'Squatchers unite 

Hot Spring conference brings Bigfoot believers together

The tattoo of a Les Paul guitar sprouting a pair of bat wings twitches on Michael Cook's forearm as he fires up another Marlboro Light. He blows out a plume of smoke and looks off in the distance from the back porch of the Symes Hotel, eyes narrowed as he relates, perhaps for the thousandth time, his encounter with a Bigfoot.

"When he was coming down the mountain it sounded like somebody threw a car down the hill," he says in a soft Kentucky drawl. The creature tumbled down the hillside and plunged into a 5-foot-deep pool in the river where cook had been fishing. "When it stood up, the water came up to here," he says, indicating a spot near his sternum. Cook watched the beast shake off, then wipe water from its eyes. It gave a grunt, then held its hands and arms up above the water as it waded ashore and strode back up the hillside. "The whole sighting was maybe two minutes."

Fifteen years later, he's one of the featured speakers at the Big Sky Bigfoot Conference in Hot Springs. It took Cook a full year, he says, to accept that what he saw was real. Since establishing the Kentucky Sasquatch Team in 2011, he and his plucky band of investigators have followed up on more than 340 Bigfoot sightings. He's something of a celebrity in the Sasquatch world, having been featured on the History Channel's "MonsterQuest" and NatGeo's "Bigfoot: The New Evidence." Here at the conference he's signing autographs for $5 a pop.

The crowd is a mixed bag of retirees, college-age kids, hippies, Native Americans, camo-clad outdoors types, a few New Agers festooned in beads and crystals—basically the same mob you'd see at any Walmart. The atmosphere is festive and relaxed. These cryptozoology buffs are comfortable among their own, and they can swap their stories and theories freely without the fear of being labeled a crackpot, or worse. This fear keeps most people from telling anyone about their sightings, Cook says.

"Nationwide, 70 percent of all sightings go unreported," he claims without explaining exactly how they can quantify unreported reports.

click to enlarge A Bigfoot lunchbox depicts the famous “look back” frame from the Patterson film, shot in 16mm in 1967. - PHOTO BY EDNOR THERRIAULT
  • photo by Ednor Therriault
  • A Bigfoot lunchbox depicts the famous “look back” frame from the Patterson film, shot in 16mm in 1967.

The lobby of the hotel is crammed with booths selling T-shirts, stickers, books, beer cozies and replica plaster casts of footprints left by our favorite cryptonid. One of these casts is taken from a silicone mold made from the print purportedly left by the most famous Bigfoot of all, the iconic creature captured on film in 1967 by Roger Patterson and Bob Gimlin. That one-minute strip of 16mm film has been scrutinized more than any footage not shot by someone named Zapruder, and the debate still rages as to its authenticity. The creature is known among Bigfooters as Patty, a female, as prominent breasts are evident in the image.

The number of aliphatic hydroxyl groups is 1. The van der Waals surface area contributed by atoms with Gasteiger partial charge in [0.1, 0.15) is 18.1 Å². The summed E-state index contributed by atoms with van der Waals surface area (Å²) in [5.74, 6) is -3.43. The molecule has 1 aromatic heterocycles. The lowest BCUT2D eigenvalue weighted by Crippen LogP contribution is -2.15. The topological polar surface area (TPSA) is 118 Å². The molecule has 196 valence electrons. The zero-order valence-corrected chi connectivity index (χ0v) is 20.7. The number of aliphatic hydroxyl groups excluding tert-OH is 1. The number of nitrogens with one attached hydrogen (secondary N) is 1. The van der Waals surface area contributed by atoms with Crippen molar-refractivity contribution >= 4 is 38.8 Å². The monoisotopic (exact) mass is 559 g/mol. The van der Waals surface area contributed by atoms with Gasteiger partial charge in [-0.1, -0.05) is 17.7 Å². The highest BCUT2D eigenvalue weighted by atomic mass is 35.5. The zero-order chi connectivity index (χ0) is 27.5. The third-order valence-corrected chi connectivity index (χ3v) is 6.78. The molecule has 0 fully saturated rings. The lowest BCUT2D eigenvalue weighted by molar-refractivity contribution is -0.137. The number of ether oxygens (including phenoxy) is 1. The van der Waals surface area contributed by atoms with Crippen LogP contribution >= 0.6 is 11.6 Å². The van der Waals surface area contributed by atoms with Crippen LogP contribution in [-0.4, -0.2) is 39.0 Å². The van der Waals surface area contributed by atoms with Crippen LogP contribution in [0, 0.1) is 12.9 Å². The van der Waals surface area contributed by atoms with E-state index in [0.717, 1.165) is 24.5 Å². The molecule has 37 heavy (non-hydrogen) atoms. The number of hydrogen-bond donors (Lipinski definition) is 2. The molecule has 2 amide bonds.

Bigfoot fiction is represented by a couple of authors in attendance, and they're doing brisk business moving autographed copies of their self-published books. Flesh and Fury, by Columbia Falls writer Misty Allabaugh, features a killer Bigfoot named Churel and his kind-hearted clan member, Red. "People contact me and tell me they love the book," she says. Her next stop: a Bigfoot expedition in Texas.

Becky Cook (no relation to Michael) has collected Sasquatch stories over the years, and published them in Bigfoot Lives ... In Idaho and Bigfoot Still Lives ... In Idaho. Even with today's technology, she says, it's easy to accept that a creature can exist in the wild without detection. "There are 80 planes missing in the Pacific Northwest," she says with a shrug.

Ed Brown, who hosts a popular online show called "Sit Down With Ed Brown," has been tapped to emcee the conference, and he's quite certain Bigfoot is out there. Between raffle announcements and speaker intros, he tells me of an Oregon friend who ran into a Bigfoot on the trail. "He shat his pants," he says. The Bigfoot, comically, tried to hide behind a skinny tree.

Late in the afternoon, Brown introduces the featured speaker, Brian "Duke" Sullivan, the founder of the Montana Bigfoot Project. Duke is another Bigfoot celebrity, judging by the swift appearance of phones snapping his photo. As a slideshow of blurry Bigfoot photos and fanciful illustrations cycles on the screen behind him, he tells the rapt crowd, "I don't believe in cloaking or interstellar travel. Bigfoots do not project light from their eyes." Like most of the folks here, he takes the subject seriously, but with a sense of humor. "Welcome to the world of Bigfoot intelligentsia," he says. "Michael Cook will teach you the secret handshake on the way out."

Everyone here has either seen Bigfoot or knows someone who has. The creature, meanwhile, continues to evade capture, the discovery of a corpse or even a decent photograph. That doesn't put a dent in the faith of these 'Squatchers.

"Not everything you see in the woods," says Sullivan, "is going to be something you recognize."

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